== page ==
Enterovirus D68 outbreak detection through a syndromic disease epidemiology network

Publication Date


Journal Title

J Clin Virol


© 2020 Background: In 2014, enterovirus D68 (EV-D68) was responsible for an outbreak of severe respiratory illness in children, with 1,153 EV-D68 cases reported across 49 states. Despite this, there is no commercial assay for its detection in routine clinical care. BioFire® Syndromic Trends (Trend) is an epidemiological network that collects, in near real-time, deidentified. BioFire test results worldwide, including data from the BioFire® Respiratory Panel (RP). Objectives: Using the RP version 1.7 (which was not explicitly designed to differentiate EV-D68 from other picornaviruses), we formulate a model, Pathogen Extended Resolution (PER), to distinguish EV-D68 from other human rhinoviruses/enteroviruses (RV/EV) tested for in the panel. Using PER in conjunction with Trend, we survey for historical evidence of EVD68 positivity and demonstrate a method for prospective real-time outbreak monitoring within the network. Study design: PER incorporates real-time polymerase chain reaction metrics from the RPRV/EV assays. Six institutions in the United States and Europe contributed to the model creation, providing data from 1,619 samples spanning two years, confirmed by EV-D68 gold-standard molecular methods. We estimate outbreak periods by applying PER to over 600,000 historical Trend RP tests since 2014. Additionally, we used PER as a prospective monitoring tool during the 2018 outbreak. Results: The final PER algorithm demonstrated an overall sensitivity and specificity of 87.1% and 86.1%, respectively, among the gold-standard dataset. During the 2018 outbreak monitoring period, PER alerted the research network of EV-D68 emergence in July. One of the first sites to experience a significant increase, Nationwide Children's Hospital, confirmed the outbreak and implemented EV-D68 testing at the institution in response. Applying PER to the historical Trend dataset to determine rates among RP tests, we find three potential outbreaks with predicted regional EV-D68 rates as high as 37% in 2014, 16% in 2016, and 29% in 2018. Conclusions: Using PER within the Trend network was shown to both accurately predict outbreaks of EV-D68 and to provide timely notifications of its circulation to participating clinical laboratories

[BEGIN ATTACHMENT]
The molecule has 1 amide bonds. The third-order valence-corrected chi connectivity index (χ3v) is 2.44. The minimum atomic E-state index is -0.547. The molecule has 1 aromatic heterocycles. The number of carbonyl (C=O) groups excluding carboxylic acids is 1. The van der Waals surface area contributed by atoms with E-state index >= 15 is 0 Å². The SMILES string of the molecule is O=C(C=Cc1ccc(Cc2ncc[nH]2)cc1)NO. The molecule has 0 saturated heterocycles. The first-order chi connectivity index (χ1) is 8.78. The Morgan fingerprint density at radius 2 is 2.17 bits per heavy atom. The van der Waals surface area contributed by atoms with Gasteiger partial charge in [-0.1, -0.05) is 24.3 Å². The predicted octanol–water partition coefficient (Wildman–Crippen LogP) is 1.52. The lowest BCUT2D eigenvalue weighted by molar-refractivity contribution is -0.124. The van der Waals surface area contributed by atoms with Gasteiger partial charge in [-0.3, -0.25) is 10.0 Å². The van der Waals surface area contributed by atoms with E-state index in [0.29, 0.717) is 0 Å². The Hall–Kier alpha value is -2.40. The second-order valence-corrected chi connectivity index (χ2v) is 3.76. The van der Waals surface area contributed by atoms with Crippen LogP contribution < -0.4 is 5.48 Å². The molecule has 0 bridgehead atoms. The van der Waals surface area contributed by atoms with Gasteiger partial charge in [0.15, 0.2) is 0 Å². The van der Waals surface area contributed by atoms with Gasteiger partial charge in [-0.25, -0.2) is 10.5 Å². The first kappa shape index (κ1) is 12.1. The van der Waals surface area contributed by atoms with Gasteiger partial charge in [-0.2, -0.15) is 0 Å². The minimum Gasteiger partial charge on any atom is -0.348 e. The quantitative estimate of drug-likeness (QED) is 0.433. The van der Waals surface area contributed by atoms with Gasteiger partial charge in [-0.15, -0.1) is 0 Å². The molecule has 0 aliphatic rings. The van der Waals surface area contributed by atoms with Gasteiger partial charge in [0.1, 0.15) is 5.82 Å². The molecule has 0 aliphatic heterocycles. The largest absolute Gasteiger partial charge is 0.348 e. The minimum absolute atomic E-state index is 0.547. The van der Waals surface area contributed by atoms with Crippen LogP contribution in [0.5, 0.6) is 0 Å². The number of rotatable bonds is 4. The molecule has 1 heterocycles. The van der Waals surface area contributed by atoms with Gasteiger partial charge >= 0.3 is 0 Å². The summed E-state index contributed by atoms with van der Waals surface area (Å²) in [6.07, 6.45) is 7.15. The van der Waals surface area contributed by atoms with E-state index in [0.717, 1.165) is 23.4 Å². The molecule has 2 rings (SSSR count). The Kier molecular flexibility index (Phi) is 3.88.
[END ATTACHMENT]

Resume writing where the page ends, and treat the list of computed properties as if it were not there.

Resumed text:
Volume Number




Document Type





School of Medicine

Primary Department

Pathology and Laboratory Medicine

Additional Departments

Molecular Medicine





For the public and Northwell Health campuses